The artist, who is based between New York, Hong Kong, and Johannesburg, also had a solo show this year at David Klein Gallery in Detroit. Her work has been collected by the Studio Museum in Harlem, the Detroit Institute of Art, Museum of African Contemporary Art Al-Maaden in Marrakesh, and The Bill and Melinda Gates Foundation, among others. Jackson was the 2018 recipient of the Smithsonian Artist Research Fellowship.

This body of work is on view from September 20 – October 26, 2019 in Jackson’s solo show, Take Me to the Water. The exhibition is at Mariane Ibrahim Gallery, which recently relocated from Seattle to Chicago. See more of Jackson’s photography on her website and Instagram. (via Artsy)

“Consider the Sky and the Sea” (2019)

“Sighting in the Abyss II” (2019)

“Sea Lion” (2019)

“Serene II” (2019)

 

 



Art

Powerful Portraits of Women by Painter Robin F. Williams

September 11, 2019

Laura Staugaitis

New York-based painter Robin F. Williams captures figures—often women—in powerful poses. Her canvases usually center on one figure, whose broad shoulders and dramatic gestures fill the frame. Williams works with a range of painting styles, including more gestural, layered techniques as well as building slick, flat fields of color.  In an interview with Juxtapoz (she is also on the cover of their Summer 2019 issue), Williams shared her approach to creating her unique paintings:

I am interested in micro-expressions and how we read each other’s cues. There seems to be a lot of illiteracy around body language and not enough acknowledgment that non-verbal cues can be, and sometimes have to be, very complicated. I want to compress time in these paintings by using multiple markers within one piece, either through form or narrative. The goal is not to make a painting that feels timeless, but to make a painting that feels outside of time. It’s a way to discuss how images of women have consistently been so problematic.

Williams’ solo show, With Pleasure, recently opened at Various Small Fires in Los Angeles, and runs through October 26, 2019. In addition to creating her own work, the artist has been an adjunct faculty member at the School of Visual Arts since 2013. If you enjoy Williams’ intimate, dynamic approach to female portraiture, also check out Hope Gangloff and Kathryn Engberg. Follow along with Williams on Instagram. (via this isn’t happiness)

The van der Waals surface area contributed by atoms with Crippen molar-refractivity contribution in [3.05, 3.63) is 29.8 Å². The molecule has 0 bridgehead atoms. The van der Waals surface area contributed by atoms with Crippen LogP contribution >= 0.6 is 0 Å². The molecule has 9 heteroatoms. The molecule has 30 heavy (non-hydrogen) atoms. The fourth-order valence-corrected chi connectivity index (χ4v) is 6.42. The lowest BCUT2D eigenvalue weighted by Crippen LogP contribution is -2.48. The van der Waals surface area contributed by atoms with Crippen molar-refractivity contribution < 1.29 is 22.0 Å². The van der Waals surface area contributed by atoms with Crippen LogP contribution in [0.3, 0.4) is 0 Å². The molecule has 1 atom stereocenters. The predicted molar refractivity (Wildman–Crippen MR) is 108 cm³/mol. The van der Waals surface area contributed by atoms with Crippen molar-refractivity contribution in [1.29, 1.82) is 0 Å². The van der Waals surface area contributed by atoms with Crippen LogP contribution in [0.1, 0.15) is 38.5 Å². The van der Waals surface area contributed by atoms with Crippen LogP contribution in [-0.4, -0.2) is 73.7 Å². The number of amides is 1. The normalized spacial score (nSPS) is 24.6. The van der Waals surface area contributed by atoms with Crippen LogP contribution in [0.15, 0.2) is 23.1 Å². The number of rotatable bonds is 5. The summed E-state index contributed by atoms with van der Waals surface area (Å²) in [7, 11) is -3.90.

Art Photography

Models with Albinism Challenge Standards of Beauty in Photographs by Justin Dingwall

August 24, 2019

Andrew LaSane

Photographer Justin Dingwall (previously) continues to challenge how the public perceives and defines beauty. In his photo series “Albus,” butterflies and snakes rest on models with albinism as symbols of transformation and change. The images are a celebration of diversity and an invitation for viewers to question and rethink conventional beauty standards.

The series includes portraits of model Sanele Junior Xaba and South African model, lawyer, and activist Thando Hopa, the first woman with albinism to grace the cover of Vogue. Dingwall uses light and dark in his work for contrast, but also symbolically to represent truth and an unenlightened state. The photographer also uses water in some of the photographs to indicate change and self- reflection.

“They are not about race or fashion, but about perception, and what we subjectively perceive as beautiful,” Dingwall in a statement. “I wanted to create a series of images that resonate with humanity and make people question what is beautiful…To me diversity is what makes humanity interesting and beautiful.”

To see more of Justin Dingwall’s work, give him a follow over on Instagram.

 

 



Photography

Passport Photos Widened to Reveal Unexpected Chaos Hiding Just Beyond of the Frame

August 19, 2019

Kate Sierzputowski

Max Siedentopf was in the process of getting his picture taken to renew his passport. As he sat in front of the camera, he began thinking of all of the ridiculous restraints placed on the small image —no smile, or patterns, or glasses, or anything interesting whatsoever. Siedentopf decided to create an alternate reality for a set of these “boring” identification images, creating regulation passport photos from scenes of intrigue, and often chaos.

The London-based visual artist recruited a cast of friends and strangers to sit for passport photos. Above the shoulders the participants are straight-faced and rigid, yet below they are balancing full wine glasses along their arms, taped to a wall, or even on fire. The humorous series explores the fringes of mundane government tasks, while imbuing some personality in the utterly quotidian. You can see more examples from his Passport Photos series on his website and Instagram. (via PetaPixel)